The announcement from the US Bureau of the Census that California's 1990 population was 29,760,021 was a surprise. Yet that number is an undercount. On June 13, 1991, the Bureau announced it had missed over 1.1 million. Almost 30.9 million people lived in the Golden State as of April 1, 1990.
This unexpectedly rapid growth brought the issue of over-population home to many people. During the 1980s, California's population in-creased by over 25 percent. So rapid growth is nothing new, but it has new significance as the state approaches or exceeds its carrying capacity.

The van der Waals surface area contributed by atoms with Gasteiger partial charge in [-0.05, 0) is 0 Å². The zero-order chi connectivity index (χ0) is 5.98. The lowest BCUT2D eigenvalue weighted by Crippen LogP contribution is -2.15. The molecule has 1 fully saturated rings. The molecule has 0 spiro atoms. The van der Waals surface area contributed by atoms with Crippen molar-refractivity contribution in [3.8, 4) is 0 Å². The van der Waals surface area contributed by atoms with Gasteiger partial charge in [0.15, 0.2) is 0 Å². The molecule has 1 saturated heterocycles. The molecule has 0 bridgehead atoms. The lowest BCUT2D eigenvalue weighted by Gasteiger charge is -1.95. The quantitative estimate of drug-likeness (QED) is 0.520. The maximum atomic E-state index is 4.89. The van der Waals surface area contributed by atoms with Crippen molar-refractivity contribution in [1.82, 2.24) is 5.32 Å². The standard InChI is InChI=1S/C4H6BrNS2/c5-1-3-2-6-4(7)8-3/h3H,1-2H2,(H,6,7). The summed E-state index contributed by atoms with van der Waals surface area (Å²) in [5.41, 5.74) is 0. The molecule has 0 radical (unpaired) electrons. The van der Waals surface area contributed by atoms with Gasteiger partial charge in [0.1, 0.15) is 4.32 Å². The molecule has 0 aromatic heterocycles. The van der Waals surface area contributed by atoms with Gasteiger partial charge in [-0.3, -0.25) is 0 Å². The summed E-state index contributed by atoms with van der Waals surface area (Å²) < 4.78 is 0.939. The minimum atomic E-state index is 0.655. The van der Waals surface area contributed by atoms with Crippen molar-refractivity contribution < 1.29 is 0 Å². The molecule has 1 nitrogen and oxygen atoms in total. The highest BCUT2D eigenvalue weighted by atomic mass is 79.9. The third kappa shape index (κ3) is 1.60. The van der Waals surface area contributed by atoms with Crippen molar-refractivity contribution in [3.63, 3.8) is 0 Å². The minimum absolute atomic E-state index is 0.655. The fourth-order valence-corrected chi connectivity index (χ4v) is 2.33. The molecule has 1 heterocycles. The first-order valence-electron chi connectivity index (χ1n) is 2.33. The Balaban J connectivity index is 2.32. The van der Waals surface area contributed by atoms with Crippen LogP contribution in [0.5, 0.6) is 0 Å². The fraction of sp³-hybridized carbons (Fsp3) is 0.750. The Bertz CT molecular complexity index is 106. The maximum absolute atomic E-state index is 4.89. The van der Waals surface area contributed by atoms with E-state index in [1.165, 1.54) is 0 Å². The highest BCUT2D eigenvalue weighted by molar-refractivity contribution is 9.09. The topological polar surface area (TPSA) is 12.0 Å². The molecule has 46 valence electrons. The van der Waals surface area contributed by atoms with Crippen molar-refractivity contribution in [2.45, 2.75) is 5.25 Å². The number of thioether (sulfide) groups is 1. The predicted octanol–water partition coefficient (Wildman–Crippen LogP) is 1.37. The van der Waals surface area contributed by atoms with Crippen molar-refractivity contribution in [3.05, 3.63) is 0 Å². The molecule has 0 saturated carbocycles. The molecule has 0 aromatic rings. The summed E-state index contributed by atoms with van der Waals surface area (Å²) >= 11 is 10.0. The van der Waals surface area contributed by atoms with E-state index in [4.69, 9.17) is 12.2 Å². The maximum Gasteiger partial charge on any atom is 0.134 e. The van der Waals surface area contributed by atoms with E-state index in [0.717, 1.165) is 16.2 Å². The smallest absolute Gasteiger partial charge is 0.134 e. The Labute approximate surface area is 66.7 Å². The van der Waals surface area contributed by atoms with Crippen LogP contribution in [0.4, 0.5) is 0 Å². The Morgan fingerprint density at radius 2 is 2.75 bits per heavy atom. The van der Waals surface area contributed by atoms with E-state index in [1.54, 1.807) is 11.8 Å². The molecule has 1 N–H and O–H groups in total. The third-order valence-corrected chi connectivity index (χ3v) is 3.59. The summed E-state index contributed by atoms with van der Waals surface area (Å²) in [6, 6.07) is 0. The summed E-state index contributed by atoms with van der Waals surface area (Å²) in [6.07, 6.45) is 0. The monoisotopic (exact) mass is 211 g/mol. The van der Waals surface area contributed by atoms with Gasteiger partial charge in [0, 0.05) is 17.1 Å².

Equally remarkable has been California's shifting ethnic composition. As recently as 1970, over 77 percent of Californians were Anglos or Non-Hispanic Whites while Hispanics repre-sented 12 percent of the population. By 1980 the ethnic shares had narrowed to 67 and 19 respec-tively. Today Anglos comprise only 56 percent of all Californians while Hispanics constitute 26 percent. Asians and Others (including Pacific Islanders and Native Americans) grew from 4 percent in 1970 to 10 percent in 1990, while Blacks remained at about 7 percent. (These proportions differ slightly from those of the original count by the Bureau of the Census ¡ª they reflect the adjust